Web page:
a Abbreviations: BMI, body mass index; Cr, creatinine; GFR, glomerular filtration rate; CRP, C-reactive protein; LDL, low-density lipoprotein; LVMI, left ventricular mass index; LVEDD, left ventricular end-diastolic diameter; and LVESD, left ventricular end-systolic diameter.

5. Discussion

Our study showed that plasma B2M level was elevated in patients with CKD and this level progressively increased with decreasing GFR. Moreover, plasma B2M level was associated with some metabolic and cardiac performance factors in predialysis CKD patients. Kidneys eliminate B2M via glomerular filtration and tubular catabolism and hence, plasma level of B2M is highly correlated with GFR (3). Several studies have shown a significant correlation between plasma B2M level and some metabolic factors such as albumin in patients on HD (15). In addition, B2M is a main predictor of mortality in these patients, independent of other comorbidities such as diabetes, malnutrition, chronic inflammation, and HD duration (15). Liabeuf et al. reported plasma B2M level to be a predictor of overall and cardiovascular mortality and cardiovascular events in patients with different stages of CKD (16). Furthermore, Amighi et al. showed a strong association between serum B2M level and cardiovascular events in patients with prevalent asymptomatic carotid atherosclerosis, with comorbidity severity similar to patients with CKD, even after adjustment for CRP and GFR (17). Cheung et al. reported serum B2M level as a novel risk marker for all-cause and cardiovascular mortality in patients with diabetes mellitus, regardless of renal function (18). Shinkai et al. suggested that in old age population, the predictive value of plasma B2M level was superior to other established prognostic factors for mortality such as GFR, cystatin C, and CRP (19).

Wilson et al. identified that B2M is the most relevant biomarker in screening for peripheral artery disease, probably due to amyloid formation in the vascular wall (10). on the other hand, in another study, B2M was identified as a marker for nutritional status and its serum level was associated with better survival in patients on chronic HD (11).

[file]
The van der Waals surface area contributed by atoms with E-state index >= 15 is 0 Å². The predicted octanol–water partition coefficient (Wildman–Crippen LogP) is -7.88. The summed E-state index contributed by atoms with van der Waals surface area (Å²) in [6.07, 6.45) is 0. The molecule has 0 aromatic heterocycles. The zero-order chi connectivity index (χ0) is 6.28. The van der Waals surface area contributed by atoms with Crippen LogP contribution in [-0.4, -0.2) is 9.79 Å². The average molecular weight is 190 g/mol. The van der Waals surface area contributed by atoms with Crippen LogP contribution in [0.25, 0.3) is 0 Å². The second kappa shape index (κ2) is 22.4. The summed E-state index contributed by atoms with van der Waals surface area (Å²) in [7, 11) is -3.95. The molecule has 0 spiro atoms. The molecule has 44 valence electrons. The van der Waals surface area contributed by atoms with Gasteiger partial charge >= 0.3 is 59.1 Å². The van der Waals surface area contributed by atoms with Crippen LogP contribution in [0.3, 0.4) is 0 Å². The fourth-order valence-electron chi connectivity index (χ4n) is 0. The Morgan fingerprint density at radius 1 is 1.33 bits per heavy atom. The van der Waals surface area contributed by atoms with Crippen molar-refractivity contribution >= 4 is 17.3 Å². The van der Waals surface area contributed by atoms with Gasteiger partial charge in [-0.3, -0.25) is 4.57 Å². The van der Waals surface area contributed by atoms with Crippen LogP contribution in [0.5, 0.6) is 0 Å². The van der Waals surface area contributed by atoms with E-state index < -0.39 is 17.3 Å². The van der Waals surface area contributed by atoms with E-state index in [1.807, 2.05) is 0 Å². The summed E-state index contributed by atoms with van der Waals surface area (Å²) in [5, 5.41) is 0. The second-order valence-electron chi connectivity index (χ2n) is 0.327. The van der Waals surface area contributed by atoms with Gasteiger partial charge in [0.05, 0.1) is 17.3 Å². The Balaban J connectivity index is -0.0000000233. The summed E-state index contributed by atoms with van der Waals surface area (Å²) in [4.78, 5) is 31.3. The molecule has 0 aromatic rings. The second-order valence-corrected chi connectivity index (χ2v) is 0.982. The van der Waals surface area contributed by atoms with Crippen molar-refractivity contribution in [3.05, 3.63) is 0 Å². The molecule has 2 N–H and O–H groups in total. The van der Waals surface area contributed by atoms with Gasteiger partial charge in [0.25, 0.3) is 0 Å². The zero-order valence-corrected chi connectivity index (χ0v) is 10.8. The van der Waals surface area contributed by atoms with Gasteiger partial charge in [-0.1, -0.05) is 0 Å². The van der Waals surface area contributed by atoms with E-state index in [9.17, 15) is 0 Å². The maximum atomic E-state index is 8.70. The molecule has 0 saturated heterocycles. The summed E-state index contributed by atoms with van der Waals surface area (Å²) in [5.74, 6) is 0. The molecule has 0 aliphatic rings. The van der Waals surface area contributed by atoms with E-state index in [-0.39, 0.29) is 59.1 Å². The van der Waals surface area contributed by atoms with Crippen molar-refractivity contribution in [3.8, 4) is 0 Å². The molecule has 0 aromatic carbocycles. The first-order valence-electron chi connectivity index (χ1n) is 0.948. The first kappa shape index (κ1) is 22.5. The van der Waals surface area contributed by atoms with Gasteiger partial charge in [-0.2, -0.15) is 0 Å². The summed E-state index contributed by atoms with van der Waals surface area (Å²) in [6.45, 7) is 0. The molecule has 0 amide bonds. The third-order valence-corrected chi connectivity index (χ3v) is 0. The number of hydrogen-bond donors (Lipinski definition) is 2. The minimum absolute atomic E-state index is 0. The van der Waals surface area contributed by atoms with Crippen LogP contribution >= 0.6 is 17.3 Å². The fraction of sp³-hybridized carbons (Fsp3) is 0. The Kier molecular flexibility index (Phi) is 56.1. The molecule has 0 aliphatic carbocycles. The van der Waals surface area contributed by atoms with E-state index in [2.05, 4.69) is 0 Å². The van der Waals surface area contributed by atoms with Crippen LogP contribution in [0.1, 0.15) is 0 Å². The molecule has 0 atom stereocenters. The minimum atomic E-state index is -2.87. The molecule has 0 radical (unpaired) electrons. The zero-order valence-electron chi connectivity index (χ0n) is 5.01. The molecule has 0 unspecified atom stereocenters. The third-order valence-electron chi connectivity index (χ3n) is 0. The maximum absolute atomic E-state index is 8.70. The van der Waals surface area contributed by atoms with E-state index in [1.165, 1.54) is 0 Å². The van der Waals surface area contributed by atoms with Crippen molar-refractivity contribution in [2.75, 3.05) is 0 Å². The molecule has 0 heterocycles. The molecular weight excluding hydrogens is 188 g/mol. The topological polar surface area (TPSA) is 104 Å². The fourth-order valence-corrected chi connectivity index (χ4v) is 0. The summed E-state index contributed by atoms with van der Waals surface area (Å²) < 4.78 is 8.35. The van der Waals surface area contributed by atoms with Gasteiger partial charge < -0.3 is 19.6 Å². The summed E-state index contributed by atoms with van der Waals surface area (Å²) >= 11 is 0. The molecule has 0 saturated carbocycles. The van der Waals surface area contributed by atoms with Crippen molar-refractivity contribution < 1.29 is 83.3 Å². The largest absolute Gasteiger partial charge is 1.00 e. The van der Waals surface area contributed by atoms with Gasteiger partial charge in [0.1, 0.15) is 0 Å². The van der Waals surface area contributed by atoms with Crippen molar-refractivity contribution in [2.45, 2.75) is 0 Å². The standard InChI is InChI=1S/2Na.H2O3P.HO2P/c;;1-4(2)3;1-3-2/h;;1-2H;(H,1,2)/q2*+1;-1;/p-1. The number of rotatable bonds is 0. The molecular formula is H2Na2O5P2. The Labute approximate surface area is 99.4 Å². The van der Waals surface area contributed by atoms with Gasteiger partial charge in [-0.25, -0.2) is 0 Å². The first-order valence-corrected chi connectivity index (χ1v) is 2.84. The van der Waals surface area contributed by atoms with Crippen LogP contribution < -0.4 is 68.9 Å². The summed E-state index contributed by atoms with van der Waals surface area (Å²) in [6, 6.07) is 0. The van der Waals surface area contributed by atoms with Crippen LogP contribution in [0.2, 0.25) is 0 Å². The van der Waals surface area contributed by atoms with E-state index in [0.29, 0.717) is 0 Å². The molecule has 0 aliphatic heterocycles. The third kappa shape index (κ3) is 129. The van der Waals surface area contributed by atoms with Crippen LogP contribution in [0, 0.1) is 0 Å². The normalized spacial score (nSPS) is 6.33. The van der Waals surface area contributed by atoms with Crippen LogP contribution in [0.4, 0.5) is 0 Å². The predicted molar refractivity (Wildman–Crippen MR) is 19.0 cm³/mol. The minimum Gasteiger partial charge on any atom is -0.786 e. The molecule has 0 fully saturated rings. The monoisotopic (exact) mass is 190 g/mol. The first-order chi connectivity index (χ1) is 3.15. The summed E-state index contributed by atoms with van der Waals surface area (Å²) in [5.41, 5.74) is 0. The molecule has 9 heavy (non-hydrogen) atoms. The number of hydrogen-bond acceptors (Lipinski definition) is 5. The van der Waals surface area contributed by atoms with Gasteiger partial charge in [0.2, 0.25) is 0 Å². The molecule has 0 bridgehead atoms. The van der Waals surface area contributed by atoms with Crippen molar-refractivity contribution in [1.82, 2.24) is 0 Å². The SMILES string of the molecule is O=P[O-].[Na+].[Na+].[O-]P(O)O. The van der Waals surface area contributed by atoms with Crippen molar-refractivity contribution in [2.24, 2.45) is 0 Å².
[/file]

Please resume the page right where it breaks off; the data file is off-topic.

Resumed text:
The role of B2M in patients with CKD is unclear. Uremic milieu has a harmful effect on the cardiovascular system. In an in vitro study, high serum B2M and indole-3-acetic acid levels were with low CD34+ and CD133+ endothelial progenitor cells that contribute to vessel repair and neovascularization (20). Moreover, other uremic toxins such as P-cresyl sulfate and guanidine compounds might disturb endothelial proliferation and vascular repair mechanisms (21, 22).

Finally, our study had some limitations. First, we did not evaluate correlation between plasma B2M level and arterial stiffness while other studies have demonstrated this association in patients without CKD (23, 24). Second, this study had a single-center design with relatively small sample size and therefore, other multicenter studies with large number of participants are required to evaluate the role of B2M in cardiac performance in patients with CKD.

In conclusion, the results of our study showed that plasma B2M level was significantly and directly correlated with some cardiac performance factors such as LVMI, LVEDD, and LVESD. It was also significantly and inversely associated with GFR, albumin, Hb, and ejection fraction. Thus, B2M might have an important role in the development of cardiovascular diseases in patients with CKD.